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Top 10 Business Tips for Wedding Photographers from a Pro

10 min read

I’ve been in the wedding industry for around 15 years now, and some things have changed, but overall, wedding photography is about the same. I think back to when I started, and I want to kick myself for all the mistakes I made. If only back then had I understood that my business skills were more important than my photography skills. That’s right! You can take beautiful photos and still fail as a wedding photographer. On the other hand, decent photographers can succeed with business knowledge. That’s why I will share my top 10 business tips for wedding photographers.

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Tip #1: Form a real business, for real

If you want to run a wedding photography business, it needs to be a legal business. I know—mind-blown! So many people pick up a camera, though, and start taking money, and they aren’t a real business. 

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Creating a real business is important for several reasons. One, it shows you are serious and can be trusted. It’s a wedding. Who will you trust more, the legit business or your cousin’s best friend? Two, as a business, you are more protected if something goes wrong. For the most part, creating a business separates you from most legal issues. If something goes wrong, clients can go after the business, but not you. Third, it allows you to write off business-related purchases. All that expensive gear will reduce the amount of taxes you pay. Taxes? What’s that?

Tip #2: Pay your dang taxes

If you sell a product and make money, the government will want a chunk of it. Yes, it is possible to hide it from the government, but if you get caught, it’s really going to hurt. I know a few different photographers who didn’t pay taxes and ended up with a much bigger headache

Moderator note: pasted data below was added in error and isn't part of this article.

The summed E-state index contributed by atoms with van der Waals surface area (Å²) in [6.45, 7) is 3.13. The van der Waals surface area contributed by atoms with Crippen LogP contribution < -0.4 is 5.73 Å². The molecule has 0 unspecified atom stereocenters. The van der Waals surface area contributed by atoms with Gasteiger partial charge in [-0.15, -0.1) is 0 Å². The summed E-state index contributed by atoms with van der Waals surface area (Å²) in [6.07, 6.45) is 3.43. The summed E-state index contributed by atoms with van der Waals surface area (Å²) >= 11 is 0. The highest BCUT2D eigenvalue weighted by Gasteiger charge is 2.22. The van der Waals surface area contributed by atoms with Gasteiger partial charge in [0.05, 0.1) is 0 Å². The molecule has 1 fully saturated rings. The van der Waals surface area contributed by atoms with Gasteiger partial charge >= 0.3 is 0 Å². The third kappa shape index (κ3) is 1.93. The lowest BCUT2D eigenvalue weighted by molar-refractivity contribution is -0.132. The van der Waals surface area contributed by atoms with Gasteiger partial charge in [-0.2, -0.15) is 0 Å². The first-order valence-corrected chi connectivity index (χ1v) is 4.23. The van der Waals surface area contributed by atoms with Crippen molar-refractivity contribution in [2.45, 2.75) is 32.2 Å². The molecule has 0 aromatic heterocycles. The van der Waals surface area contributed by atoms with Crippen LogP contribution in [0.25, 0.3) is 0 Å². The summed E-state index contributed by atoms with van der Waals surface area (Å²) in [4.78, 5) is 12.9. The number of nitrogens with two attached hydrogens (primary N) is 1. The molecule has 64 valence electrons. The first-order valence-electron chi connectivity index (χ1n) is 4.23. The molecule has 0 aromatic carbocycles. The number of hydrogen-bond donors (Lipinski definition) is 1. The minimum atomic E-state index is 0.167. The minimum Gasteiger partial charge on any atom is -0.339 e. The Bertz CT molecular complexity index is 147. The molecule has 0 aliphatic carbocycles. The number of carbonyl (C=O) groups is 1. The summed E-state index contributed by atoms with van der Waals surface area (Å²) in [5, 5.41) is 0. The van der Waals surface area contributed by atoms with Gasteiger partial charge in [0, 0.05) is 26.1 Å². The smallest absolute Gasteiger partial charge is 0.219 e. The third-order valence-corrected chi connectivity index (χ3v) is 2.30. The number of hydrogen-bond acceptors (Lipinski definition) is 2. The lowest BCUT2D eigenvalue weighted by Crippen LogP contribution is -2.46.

The two main types of taxes are sales tax and income tax. You will collect sales tax from each client, but it is your responsibility. Income tax will work a little differently depending on your business structure, but generally, you will be paying taxes on all your sales. 

Tip #3: Use a CRM software

Running a business is hard, especially a wedding photography business. Most likely, you are the only one in the business, which means you have to do everything, and it’s hard to keep up with it all. That’s why you need Customer Relationship Management (CRM) software.

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A good CRM is going to help you keep track of all the things you need to be doing in your business, like leads, bookkeeping, workflows, emails, invoices, and contracts. I use 17hats, and it is a big help. Once I have created everything and set it up, the CRM will do the majority of the work for me. 

Tip# 4: Absolutely use contracts

Part of protecting yourself as a legal business is using contracts. It’s crucial for you and your clients to have a clear understanding of what’s expected, and that’s exactly what a contract does. This goes for paid work and model releases for any styled shoot. You need a contract!

Since it is a legal document, you’ll want to ensure you either get your contracts from a reliable source or have your lawyer review them. I know many wedding photographers go to the Lawtog to purchase contracts. 

Tip #5: Create email campaigns

A good CRM will allow you to send out contracts and help you create an email campaign. Wedding planning can be overwhelming, so trying to help your potential and booked clients is important. An email campaign is a great way to do this. 

I’ve got several email campaigns, but the overall purpose is to provide helpful information. The emails get sent out automatically over time, so once I create them, I don’t have to do anything. You’ll continue to stay in touch with your clients, and they will feel like you are a huge help!

Email campaigns can include helpful reminders of payment, welcome or preparation guides, and sales you may be running for products.

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Tip #6: Learn to do math (don’t worry, not trigonometry)

Creatives like wedding photographers don’t usually love math, but it is so important to running a business. I remember when I first started in photography, I was taking pictures at baseball games and trying to sell prints to the parents. I spent probably 20 hours taking photos at games and who knows how much on prints, all to make like $600. That was dumb.